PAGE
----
The Indian Genome Variation database (IGVdb) is a consortium activity established in 2003 deemed it pertinent to understand the inherent genetic variability of the subpopulations as a first step towards identifying susceptible biomarkers for any disease or understanding drug response in different subpopulations. This consortium, therefore, aims at providing information on variations in the subpopulations representing the entire country. These variations would be useful for investigators for specific candidate gene studies conducted in any part of the country.

For example, this study has led to the discovery of a known protective genetic marker against HIV-1 being virtually absent in India, implying the absence of natural or genetic protection against HIV-AIDS in our country, Prof Brahmachari disclosed.

The overall results of this study would help in (a) predicting of both diseases and the effectiveness of specific drugs used for their treatment, and (b) designing future scientific studies to understand genetic roots of major diseases in India. These results have also provided the first set of insights into the processes of human adaptation to different types of environment in India. The first phase of these results on 55 population groups involving several hundred markers has been released in the April 2008 issue of Journal of Genetics (J Genet, 87, 3-20 April 2008).

Findings of the Indian Genome Variation Consortia

Earlier, in 2002 the International HapMap Consortium had initiated a programme to build the next generation map of human genome at the total cost of $100 million. To capture the extent of genomic diversity, the above study covered 45 Chinese, 45 Japanese, 90 Caucasian, and 90 African individuals.

Fully realising that 45 samples would not represent the total diversity of India, the Indian Genome Variation Consortia was launched independently to study a large number of samples (over 2000 samples drawn from 55 populations) on smaller number of highly informative markers, cost-effectively at one-twentieth cost of the HapMap Consortium. In addition, 58,000 SNPs (50K Affymetrix array) were analysed in about 600 individuals representing 26 populations from four major clusters, as a part of this study.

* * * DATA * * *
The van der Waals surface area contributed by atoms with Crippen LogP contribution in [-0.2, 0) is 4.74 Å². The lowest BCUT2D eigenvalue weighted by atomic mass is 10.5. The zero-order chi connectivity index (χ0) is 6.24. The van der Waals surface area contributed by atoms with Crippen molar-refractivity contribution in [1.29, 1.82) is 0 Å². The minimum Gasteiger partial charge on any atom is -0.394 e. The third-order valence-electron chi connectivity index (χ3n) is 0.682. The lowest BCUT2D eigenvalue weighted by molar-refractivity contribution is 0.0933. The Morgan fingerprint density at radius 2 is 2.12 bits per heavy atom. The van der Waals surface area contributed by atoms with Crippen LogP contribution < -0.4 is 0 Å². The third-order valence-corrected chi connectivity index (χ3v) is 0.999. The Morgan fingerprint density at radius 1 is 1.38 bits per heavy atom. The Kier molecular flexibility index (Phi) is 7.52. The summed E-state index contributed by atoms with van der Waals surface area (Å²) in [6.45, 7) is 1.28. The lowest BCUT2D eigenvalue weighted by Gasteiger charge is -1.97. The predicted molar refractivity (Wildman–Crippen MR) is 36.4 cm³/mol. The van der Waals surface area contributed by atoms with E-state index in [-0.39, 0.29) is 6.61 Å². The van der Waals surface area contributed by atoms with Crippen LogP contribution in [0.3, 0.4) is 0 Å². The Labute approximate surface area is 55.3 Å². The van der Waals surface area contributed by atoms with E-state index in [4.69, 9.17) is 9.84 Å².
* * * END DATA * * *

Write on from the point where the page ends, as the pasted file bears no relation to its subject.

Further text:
The study reveals that the genetic landscape of Indian populations captures the genetic diversity of the world - that Indian population groups form a continuum of genetic spectrum bridging the two distinct HapMap populations, the Caucasians and the Oriental Asians. The research also revealed the existence of population groups unique to India, mainly derived from Austro-Asiatic and Dravidian speaking populations.

These findings have major implications in designing drug-discovery studies and selecting suitable populations for testing drug efficacy. For instance, a pilot pharmacogenomic study on response to salbutamol (a Beta-2-adrenergic agonist used to treat asthma) identified genetic markers in a receptor gene which could classify individuals as poor and good responders a finding that would help in better management of the disease.

A large number of projects are being funded for research in the 11th Five-year Plan that are aimed at utilising this basal data for predictive marker discovery and pharmacogenomics. Additional data is available in The Indian Genome Variation database (http://igvdb.res.in). The paper consisting the study is available at www.ias.ac.in/jgenet/Forthcoming.html


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Secrets of the Indian gene; first phase results of country's most ambitious science project out